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Definitely not a lecture theatre. Me (left) and Sam (in blue) racing the U23 men’s pair in NSW earlier this year.

There are a few things that interest me, with regards to agronomy really. I suppose it could go either way, but while I think there is more clarity in the science behind crops, animal nutrition is a huge frontier for growth. However, having started with a double major in Ag and Chemistry, soil chemistry does tickle my fancy,  but who knows? I do think with the massively expanding technology base being used in Ag systems, there is a huge potential in precision farming in the future.

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Mika teaching me the ins and outs of the sheep yards

Finishing 3rd year now, and another year working as a researcher’s assistant at AHRI (Australian Herbicide Resistance Initiative) based out of UWA. My days are spent counting seeds in a lab and looking after pot experiments – if I’m not in a lecture – to keep the bread on the table (well, to be honest the bread in our household is free thanks to the art of dumpster diving), but this is all between training and looking after my new kelpie puppy Mika. Keeping a sheep dog occupied when it’s on permanent holiday isn’t hard when all your lecturers love having a dog listen in on the content of the lecture.

Long Road will pave itself

None the less I guess I’m starting to think about work opportunities now and what the next step of my life will hold, but really, who knows these days.

Perhaps I can fly drones for a living.

So long as what I choose is a passion, the road will pave itself, right?

Meet Keiley Obrien who is excited to mark her spot in agriculture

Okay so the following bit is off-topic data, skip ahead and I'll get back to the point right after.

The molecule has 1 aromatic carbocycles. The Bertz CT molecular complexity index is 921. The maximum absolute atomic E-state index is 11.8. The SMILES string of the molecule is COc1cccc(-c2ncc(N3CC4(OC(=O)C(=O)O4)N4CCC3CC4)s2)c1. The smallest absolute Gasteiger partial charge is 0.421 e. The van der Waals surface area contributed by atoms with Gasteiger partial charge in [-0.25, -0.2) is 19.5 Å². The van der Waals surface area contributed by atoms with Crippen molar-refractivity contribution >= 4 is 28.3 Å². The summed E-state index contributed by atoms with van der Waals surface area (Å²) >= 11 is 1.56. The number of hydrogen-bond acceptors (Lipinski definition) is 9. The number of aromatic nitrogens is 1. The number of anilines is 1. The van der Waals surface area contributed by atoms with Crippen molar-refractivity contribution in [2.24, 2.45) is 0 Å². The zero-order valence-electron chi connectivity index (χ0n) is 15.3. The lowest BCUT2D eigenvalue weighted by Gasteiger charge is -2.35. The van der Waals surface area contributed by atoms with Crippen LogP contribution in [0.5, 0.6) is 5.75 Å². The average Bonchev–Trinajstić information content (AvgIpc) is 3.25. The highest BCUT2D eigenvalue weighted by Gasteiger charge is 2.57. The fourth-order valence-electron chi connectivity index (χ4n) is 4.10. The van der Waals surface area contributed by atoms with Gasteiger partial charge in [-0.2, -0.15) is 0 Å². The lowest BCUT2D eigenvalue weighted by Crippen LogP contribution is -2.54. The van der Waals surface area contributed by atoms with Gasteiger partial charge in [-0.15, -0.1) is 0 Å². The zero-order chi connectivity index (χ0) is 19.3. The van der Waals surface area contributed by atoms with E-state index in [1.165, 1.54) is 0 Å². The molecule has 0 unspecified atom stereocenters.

Today’s guest blog comes from Keiley O’Brien who says agriculture has always been a part of her life. Just at times she didn’t realise it.

This is Keiley’s story …….

Hello all, my name is Keiley O’Brien and I hail from a very small, very rural town called Gulargambone. Photo 31-07-2015 11 29 47 pm

You can find (Gular for short) in Central West NSW about 115km North of Dubbo and . Out at Gular my father owns and operates a transport company which has been in our family for generations.Gular(Gular for short) in Central West NSW about 115km North of Dubbo and six hours from Sydney.

Gular sign

Out at Gular my father owns and operates a transport company which has been in our family for generations. Gular is home to 400 people and is primarily an agricultural area, with wheat, sheep and cattle its main enterprises. Pretty much all employment and jobs on offer within the town’s radius is directly related to agriculture.

At times I found it hard growing up in a town so remote. Your friends from school we’re a good car trip away and your entertainment was extremely limited. But looking back on it now I wouldn’t have it any other way. I was surrounded by people who were playing a massive part in both feeding and clothing the world around me, and I found that pretty cool. Travel writer Zoe Taylor agrees

The passion and spirit of Gulargambone’s people is indeed infectious. The unofficial Mayor, Col Ryan is a true blue Aussie legend
At the end of the weekend, we could actually see ourselves settling down in a little town like this; filled with that true sense of community spirit. Somehow I just didn’t feel that loneliness was commonplace in this town, everyone had a real sense of belonging to something special.

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I would literally travel to soccer games on weekends in the cab of a truck. Don’t ask me how, but dad could always manage to find a load of wool somewhere in the area to pick up and make the trips worthwhile for him. Same goes with school holidays. If I wanted to go to the movies or shopping somewhere other than the two small grocer’s in town, I had to wait until dad had a load to go into Dubbo or Nan was sent in to grab some urgent parts.

Changes in family circumstances led to me living in Dubbo with my mother. Here, I attended St Johns College, Dubbo where Agriculture was a part of the curriculum. Through participating in compulsory Ag classes I got hooked into how important ag was and what it was doing for the world. This made me really start to appreciate where I came from. With encouragement from both my elder brother and teacher I started to get involved in the schools Ag Farm.

St John’s was very focused on the beef cattle show steer competitions and took out many champion ribbons at many major shows. It wasn’t long until I was hooked into the showing circuit myself. Due to my passion for animals and need to buckle down into a steady study routine I ended up at Yanco Agricultural High School, a fully residential and selective agricultural high school to complete my senior years of study.